No, this is not a Zen koan. The answer to this, and to almost every other question about American Buddhism, can be found in the comprehensive and enlightening book, The Complete Guide to Buddhist America. This unique reference book, an expanded edition of Buddhist America, features articles by today's foremost Buddhist teachers, detailed listings of over 1,000 meditation centers in the U.S. and Canada, and more.
Editor Don Morreale proclaims in the foreword that "Buddhism has gone mainstream," a popular refrain in innumerable recent articles on the subject. Morreale goes on to provide an in-depth exploration of this trend and its relationship to the ancient, multi-faceted roots of this religion.
Divided into four sections, representing different traditions, the book lists centers and meditation groups and provides addresses, phone numbers, information on the facilities, programs, and retreats offered, and, yes, even e-mail addresses. Buddhists are high-tech too, you know.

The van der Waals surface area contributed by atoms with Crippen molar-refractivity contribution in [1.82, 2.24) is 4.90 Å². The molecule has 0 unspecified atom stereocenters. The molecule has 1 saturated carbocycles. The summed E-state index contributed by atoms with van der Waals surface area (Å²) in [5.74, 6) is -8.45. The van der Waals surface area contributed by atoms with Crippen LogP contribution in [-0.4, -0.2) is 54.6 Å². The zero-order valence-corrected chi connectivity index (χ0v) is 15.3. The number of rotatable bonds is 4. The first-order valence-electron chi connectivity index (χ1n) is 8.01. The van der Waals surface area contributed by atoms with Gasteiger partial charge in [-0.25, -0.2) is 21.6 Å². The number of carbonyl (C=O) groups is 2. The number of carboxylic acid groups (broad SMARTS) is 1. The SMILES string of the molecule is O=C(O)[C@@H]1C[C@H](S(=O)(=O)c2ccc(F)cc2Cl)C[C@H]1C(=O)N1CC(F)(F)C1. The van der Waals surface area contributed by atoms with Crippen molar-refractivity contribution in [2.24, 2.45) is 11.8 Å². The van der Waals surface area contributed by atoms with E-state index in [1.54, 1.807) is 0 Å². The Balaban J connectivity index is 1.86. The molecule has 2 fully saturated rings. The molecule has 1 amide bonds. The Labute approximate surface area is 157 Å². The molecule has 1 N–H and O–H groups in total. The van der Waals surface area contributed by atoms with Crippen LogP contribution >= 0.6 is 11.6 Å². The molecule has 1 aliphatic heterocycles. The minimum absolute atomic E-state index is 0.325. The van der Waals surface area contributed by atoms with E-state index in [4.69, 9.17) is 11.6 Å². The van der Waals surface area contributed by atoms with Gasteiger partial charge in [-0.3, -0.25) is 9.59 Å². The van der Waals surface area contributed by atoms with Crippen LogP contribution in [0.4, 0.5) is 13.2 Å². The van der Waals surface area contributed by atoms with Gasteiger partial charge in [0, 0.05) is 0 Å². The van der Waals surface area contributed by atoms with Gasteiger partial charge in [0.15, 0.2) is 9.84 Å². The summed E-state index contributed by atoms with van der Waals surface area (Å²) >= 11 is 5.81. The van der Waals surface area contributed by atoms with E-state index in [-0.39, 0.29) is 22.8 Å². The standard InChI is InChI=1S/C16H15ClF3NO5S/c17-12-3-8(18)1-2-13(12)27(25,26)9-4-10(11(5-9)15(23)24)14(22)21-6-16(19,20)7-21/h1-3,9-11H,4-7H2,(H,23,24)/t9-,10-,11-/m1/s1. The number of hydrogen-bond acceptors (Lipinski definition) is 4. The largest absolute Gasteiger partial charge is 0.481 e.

I was impressed by the sheer number of sanctuaries, especially those that have sprung up in the unlikeliest of places. For instance, the Vietnam Buddhist Center in Sugarland, Texas, a beautiful oasis, does not exactly conform to our image of a Texas landscape or way of life. But then again, if there is one thing that I've learned from this book and from my own, limited, experience with Buddhism, it is truth can be found when expectations are not met.